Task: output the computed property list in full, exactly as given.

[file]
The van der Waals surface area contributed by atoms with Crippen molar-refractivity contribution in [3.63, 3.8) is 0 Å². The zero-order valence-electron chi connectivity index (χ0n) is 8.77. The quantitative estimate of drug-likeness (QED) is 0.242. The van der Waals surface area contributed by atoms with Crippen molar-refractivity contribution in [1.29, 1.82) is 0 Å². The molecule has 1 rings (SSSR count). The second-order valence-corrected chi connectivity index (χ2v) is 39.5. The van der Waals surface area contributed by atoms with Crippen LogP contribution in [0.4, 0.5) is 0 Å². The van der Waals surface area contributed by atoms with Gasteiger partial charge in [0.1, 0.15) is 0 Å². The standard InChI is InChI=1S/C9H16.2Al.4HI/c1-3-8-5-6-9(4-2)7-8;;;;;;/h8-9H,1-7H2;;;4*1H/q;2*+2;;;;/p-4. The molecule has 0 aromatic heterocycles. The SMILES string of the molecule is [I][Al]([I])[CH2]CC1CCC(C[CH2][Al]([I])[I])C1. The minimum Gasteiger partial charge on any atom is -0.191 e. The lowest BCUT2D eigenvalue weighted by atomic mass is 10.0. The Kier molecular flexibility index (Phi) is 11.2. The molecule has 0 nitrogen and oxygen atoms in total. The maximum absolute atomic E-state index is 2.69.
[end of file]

The van der Waals surface area contributed by atoms with Crippen molar-refractivity contribution in [3.63, 3.8) is 0 Å². The zero-order valence-electron chi connectivity index (χ0n) is 8.77. The quantitative estimate of drug-likeness (QED) is 0.242. The van der Waals surface area contributed by atoms with Crippen molar-refractivity contribution in [1.29, 1.82) is 0 Å². The molecule has 1 rings (SSSR count). The second-order valence-corrected chi connectivity index (χ2v) is 39.5. The van der Waals surface area contributed by atoms with Crippen LogP contribution in [0.4, 0.5) is 0 Å². The van der Waals surface area contributed by atoms with Gasteiger partial charge in [0.1, 0.15) is 0 Å². The standard InChI is InChI=1S/C9H16.2Al.4HI/c1-3-8-5-6-9(4-2)7-8;;;;;;/h8-9H,1-7H2;;;4*1H/q;2*+2;;;;/p-4. The molecule has 0 aromatic heterocycles. The SMILES string of the molecule is [I][Al]([I])[CH2]CC1CCC(C[CH2][Al]([I])[I])C1. The minimum Gasteiger partial charge on any atom is -0.191 e. The lowest BCUT2D eigenvalue weighted by atomic mass is 10.0. The Kier molecular flexibility index (Phi) is 11.2. The molecule has 0 nitrogen and oxygen atoms in total. The maximum absolute atomic E-state index is 2.69.